April 18, 2007

Writing contest for high school students to recognize interest in public policy

Students from public and private high schools from across the Upper Midwest are invited to enter the second annual College of Saint Benedict/Saint John’s University Public Policy Learning Community Essay Contest.

“Contested Ideas and Methods: Debating Public Policy” is the topic of the essay contest, sponsored by the Public Policy Learning Community at CSB/SJU. The deadline for submissions is June 1, 2007. Entries should be submitted by e-mail to mlindstrom@csbsju.edu or by mail to: Dr. Matthew Lindstrom, Public Policy Learning Community, Saint John’s University, Simons Hall 150, Collegeville, MN 56321.

The Public Policy Learning Community at CSB/SJU is offering this essay contest to foster awareness of and interest in public policy issues at any area and level of government.

Entries may address policy in any area of government, from domestic to foreign, and any level of government, from local policy to international law. Essays will be judged on the quality of writing and support of the theme through evidence, not on the policy issue chosen or specific position held by the writer. A bibliography using any standard academic style is necessary.

Papers should address the importance of the issue and the policies involved in that issue, why they are important, and what improvements could be made to the policies or their implementation. Topics within the scope of public policy include, but are not limited to, education, war, environment, poverty, health care, taxation, trade, criminal justice, civil rights and liberties, international refugees, and much more. Essays should be 1200 words at a minimum.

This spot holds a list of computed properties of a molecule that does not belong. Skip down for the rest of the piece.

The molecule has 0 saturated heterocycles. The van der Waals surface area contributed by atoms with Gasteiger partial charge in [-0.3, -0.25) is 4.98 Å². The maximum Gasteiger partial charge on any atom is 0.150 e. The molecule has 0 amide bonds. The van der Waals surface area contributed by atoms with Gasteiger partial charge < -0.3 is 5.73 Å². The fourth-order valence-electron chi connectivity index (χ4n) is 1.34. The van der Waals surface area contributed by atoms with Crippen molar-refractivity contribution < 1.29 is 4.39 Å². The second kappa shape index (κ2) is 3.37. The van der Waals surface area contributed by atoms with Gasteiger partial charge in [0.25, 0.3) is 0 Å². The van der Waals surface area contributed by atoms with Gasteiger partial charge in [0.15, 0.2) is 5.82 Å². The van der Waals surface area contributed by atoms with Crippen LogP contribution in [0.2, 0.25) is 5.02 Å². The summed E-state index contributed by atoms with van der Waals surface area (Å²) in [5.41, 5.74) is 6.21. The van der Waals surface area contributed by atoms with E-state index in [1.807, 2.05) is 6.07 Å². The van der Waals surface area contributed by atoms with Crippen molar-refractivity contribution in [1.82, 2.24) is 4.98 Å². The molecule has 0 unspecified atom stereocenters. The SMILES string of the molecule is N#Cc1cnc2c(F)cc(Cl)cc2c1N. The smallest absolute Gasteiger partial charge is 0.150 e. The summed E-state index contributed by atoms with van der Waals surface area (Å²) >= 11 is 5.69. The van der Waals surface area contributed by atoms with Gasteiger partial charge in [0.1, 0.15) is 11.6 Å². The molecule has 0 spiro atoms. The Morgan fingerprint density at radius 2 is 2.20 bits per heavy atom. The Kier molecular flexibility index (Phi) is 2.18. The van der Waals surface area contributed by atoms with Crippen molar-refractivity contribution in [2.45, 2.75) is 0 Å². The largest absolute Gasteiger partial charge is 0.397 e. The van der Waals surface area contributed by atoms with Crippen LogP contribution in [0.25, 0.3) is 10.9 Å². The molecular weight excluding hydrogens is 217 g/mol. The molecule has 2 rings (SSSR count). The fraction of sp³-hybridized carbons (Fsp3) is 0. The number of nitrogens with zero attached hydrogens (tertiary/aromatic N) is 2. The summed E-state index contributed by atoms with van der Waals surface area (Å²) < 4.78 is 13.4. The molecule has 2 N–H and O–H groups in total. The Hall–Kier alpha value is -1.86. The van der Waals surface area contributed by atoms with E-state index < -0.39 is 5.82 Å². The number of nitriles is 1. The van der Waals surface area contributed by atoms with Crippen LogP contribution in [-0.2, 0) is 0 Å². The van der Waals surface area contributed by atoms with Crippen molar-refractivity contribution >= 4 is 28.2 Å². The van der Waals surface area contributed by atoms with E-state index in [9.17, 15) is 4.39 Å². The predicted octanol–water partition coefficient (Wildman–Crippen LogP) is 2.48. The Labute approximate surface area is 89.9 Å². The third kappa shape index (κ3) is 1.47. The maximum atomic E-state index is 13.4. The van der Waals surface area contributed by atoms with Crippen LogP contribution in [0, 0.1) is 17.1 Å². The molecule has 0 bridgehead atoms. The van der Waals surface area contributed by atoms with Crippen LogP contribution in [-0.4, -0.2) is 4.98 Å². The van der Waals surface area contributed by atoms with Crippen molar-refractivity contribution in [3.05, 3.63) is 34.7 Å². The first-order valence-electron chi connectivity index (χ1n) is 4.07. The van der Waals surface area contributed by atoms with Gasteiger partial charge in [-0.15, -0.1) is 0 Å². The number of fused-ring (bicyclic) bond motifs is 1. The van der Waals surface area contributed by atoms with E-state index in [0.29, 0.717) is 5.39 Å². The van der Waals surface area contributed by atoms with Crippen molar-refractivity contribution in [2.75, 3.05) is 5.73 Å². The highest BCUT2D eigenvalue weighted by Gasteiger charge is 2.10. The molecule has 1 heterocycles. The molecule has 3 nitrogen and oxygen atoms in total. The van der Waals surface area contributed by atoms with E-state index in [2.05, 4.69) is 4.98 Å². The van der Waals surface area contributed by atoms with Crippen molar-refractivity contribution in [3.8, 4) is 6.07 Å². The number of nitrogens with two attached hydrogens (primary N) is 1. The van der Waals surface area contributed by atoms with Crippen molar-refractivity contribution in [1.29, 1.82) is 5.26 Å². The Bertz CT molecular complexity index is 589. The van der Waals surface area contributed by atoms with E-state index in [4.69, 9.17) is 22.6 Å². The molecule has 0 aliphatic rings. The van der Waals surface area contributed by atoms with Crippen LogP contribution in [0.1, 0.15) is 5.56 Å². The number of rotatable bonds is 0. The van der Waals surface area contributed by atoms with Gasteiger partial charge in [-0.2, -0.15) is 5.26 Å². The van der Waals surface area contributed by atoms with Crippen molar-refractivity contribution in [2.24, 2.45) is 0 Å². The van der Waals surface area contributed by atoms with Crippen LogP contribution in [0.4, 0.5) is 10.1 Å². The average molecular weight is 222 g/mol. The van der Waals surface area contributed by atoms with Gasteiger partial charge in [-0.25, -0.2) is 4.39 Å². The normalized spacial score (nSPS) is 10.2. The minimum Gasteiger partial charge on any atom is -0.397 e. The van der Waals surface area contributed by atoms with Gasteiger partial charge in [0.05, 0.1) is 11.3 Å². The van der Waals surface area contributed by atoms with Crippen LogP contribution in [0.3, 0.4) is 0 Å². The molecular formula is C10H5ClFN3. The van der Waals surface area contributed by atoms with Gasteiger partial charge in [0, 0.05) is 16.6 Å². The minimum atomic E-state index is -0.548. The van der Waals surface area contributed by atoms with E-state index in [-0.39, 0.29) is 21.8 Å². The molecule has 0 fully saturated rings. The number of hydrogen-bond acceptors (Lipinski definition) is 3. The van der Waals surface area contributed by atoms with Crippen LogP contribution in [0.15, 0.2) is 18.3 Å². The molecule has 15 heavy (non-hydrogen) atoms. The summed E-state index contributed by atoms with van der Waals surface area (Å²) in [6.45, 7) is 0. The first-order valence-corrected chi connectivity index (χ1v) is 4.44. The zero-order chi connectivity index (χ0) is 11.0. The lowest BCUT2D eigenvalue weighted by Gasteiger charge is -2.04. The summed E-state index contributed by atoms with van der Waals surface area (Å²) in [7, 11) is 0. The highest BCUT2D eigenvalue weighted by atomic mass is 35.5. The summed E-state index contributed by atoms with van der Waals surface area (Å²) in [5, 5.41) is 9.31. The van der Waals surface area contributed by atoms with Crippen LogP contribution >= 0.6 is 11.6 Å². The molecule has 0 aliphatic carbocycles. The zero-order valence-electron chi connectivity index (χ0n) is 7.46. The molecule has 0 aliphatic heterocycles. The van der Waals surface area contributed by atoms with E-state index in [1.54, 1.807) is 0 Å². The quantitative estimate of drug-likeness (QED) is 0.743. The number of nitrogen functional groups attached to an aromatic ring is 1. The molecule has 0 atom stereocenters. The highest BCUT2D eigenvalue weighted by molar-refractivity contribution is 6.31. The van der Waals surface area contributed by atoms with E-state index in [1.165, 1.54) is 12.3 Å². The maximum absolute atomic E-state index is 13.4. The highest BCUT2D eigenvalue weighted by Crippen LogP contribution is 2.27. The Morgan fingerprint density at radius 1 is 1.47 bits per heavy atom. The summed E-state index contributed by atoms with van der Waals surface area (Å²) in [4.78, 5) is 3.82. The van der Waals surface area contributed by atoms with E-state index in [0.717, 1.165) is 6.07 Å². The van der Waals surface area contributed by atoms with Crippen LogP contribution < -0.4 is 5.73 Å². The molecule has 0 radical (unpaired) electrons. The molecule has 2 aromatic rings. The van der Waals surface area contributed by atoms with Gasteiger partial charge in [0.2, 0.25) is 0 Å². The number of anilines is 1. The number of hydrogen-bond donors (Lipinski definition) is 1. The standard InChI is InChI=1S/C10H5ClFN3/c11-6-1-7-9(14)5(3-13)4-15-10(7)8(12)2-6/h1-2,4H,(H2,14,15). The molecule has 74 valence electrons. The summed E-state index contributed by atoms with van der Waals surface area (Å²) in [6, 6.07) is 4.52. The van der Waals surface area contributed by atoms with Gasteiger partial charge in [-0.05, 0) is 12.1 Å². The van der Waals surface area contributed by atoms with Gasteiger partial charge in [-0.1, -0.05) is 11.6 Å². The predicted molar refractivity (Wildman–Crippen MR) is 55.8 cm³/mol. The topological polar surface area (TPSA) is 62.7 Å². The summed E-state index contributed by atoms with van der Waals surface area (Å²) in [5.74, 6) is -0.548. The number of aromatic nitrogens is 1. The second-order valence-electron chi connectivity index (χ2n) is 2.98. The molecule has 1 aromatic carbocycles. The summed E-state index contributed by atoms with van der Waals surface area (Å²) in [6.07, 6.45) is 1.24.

“This writing contest is meant to show students how public policy affects their lives, and how they can affect public policy,” said Lindstrom, CSB/SJU associate professor of political science and director of the Public Policy Learning Community.

“Through active citizenship, we can help government advance the good of society,” Lindstrom continued. “Many of us are unaware of the effects of even the smallest policy changes on important issues. This writing promotes thought among students about the issues of interest to them, and allows them to research these issues and suggest improvements to public policy that would improve life in society today. With this encouragement, students will hopefully become more politically aware and active citizens.”

There is a first prize award of $200 and a second prize award of $100. Certificates of merit will also be awarded.